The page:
Forging a Path to Student Well-Being

Associate Dean of Student Affairs David Jaffe '93 Leads the Charge in Ensuring Law Students Thrive

By Franki Fitterer

It’s no longer a secret: Law schools throughout the United States are now offering a more holistic approach to student health. This is especially evident through the addition of well-being initiatives. What is less well known is that American University Washington College of Law’s Associate Dean for Student Affairs David Jaffe ’93 has played an outsized role in this change. Jaffe has been at the forefront of a movement that reflects his dedication to ensuring that law students thrive.

Associate Dean for Student Affairs David Jaffe '93

“There is a history of depression in my family,” Jaffe shares. “Although my immediate family has not been affected, I constantly think about my relatives who suffer through this disease, as well as our own law students and those across the country.”

Jaffe acknowledges that even earlier this decade law school administrators hesitated to talk about the anxiety and related issues law students face. He wanted to effect real change, but knew that others might be skeptical of the severity of the situation. Together with Professor Jerry Organ of St. Thomas School of Law in Minnesota, he developed a law student survey that launched in the spring of 2014.

“We knew from having counseled hundreds, if not thousands, of students that issues were  afoot, but we needed the numbers to back it up,” Jaffe said. The survey, published in the Journal of Legal Education in 2016, showed that law students were drinking, using prescription drugs, and experiencing anxiety and depression at significant rates, typically higher than other graduate students and individuals in the general public. Several results stood out: 53% of respondents reported drinking enough to get drunk in the last 30 days; 43% binge drank in the prior two weeks; 14% used a prescription drug without a prescription; 17% screened positive for depression; and 37% screened positive for anxiety.

Jaffe, now in his 27th year of service to AUWCL, used this information to strengthen AUWCL wellness programming already in existence and to develop new initiatives. Today, a contract clinician provides 25 hours per week at the law school, with plans in place to hire a full-time professional in the near future. Free yoga and mindfulness meditation sessions are offered to students weekly. And the law school now has a dedicated, specially designed 600-square-foot wellness space.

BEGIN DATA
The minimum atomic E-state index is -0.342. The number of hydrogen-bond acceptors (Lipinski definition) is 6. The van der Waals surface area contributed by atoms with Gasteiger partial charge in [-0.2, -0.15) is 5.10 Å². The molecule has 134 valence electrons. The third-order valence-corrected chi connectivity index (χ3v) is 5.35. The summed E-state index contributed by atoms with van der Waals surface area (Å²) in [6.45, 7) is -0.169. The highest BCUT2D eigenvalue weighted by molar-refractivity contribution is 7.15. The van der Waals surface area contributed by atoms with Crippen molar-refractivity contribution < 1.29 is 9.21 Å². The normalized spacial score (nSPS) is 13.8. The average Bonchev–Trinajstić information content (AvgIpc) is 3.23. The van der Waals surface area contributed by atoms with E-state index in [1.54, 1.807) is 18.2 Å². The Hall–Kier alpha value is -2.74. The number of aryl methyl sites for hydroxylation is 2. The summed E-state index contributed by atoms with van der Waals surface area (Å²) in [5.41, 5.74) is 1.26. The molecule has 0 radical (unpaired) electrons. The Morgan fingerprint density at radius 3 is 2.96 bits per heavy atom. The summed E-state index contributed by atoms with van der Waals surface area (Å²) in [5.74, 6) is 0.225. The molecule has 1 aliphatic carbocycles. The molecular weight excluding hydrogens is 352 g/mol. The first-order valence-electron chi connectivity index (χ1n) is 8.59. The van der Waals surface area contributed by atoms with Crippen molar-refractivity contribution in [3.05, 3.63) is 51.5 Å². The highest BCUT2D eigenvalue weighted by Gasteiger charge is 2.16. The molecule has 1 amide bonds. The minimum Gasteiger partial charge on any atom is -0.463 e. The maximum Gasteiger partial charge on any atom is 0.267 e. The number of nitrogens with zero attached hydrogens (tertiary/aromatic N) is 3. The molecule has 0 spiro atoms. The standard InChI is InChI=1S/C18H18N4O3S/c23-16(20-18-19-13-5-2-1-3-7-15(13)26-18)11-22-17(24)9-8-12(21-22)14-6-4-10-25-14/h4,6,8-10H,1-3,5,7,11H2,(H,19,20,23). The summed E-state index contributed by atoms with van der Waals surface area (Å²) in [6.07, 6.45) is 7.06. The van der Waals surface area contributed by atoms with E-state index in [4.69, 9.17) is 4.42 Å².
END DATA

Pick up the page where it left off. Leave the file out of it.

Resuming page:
The Office of Student Affairs schedules events throughout each semester that promote relaxation, friendship, and community— reminding students that there is more to life than law school. On any given day, you may find a pop-up popcorn stand, do-it-yourself aromatherapy kits, gratitude walls, or coloring books occupying The Commons or another student space. “Some of the events are ‘cheesy’ to some students,” Jaffe admits, “but the message is always ‘remember to take care of yourself.’” The most popular wellness event—puppy day—brings foster or sheltered puppies to the law school during reading period, giving students a much-needed break from studying for finals.

Jaffe notes that change has required more than occasional programming. “Now conversations about anxiety, wellness, and stress management start at orientation and continue with supportive faculty, administrators, and upper-level students. We make every effort to be proactive, to educate students that some anxiety is natural, but that elevated levels should be met with assistance and resources.”

Dean Camille Nelson makes a point to stress the fact that wellness matters as she addresses the incoming class at orientation. “Do what you need to do to keep yourself healthy, whole and sane, with some levity and laughter in your life—all work and no play is simply not a good idea,” she told the group last August. “I encourage you to find your happy place and go there—sports, art, music, cooking, or whatever your hobby may be. I think the hardest part of law school is finding some balance, so it is also your job to integrate wellness.”

In addition to situational counseling provided by Student Affairs staff and others throughout the law school, Jaffe will also refer students to the D.C. Lawyer Assistance Program (LAP), which offers free assistance. “We want to meet the students where they are, and get them back on track as quickly as possible.”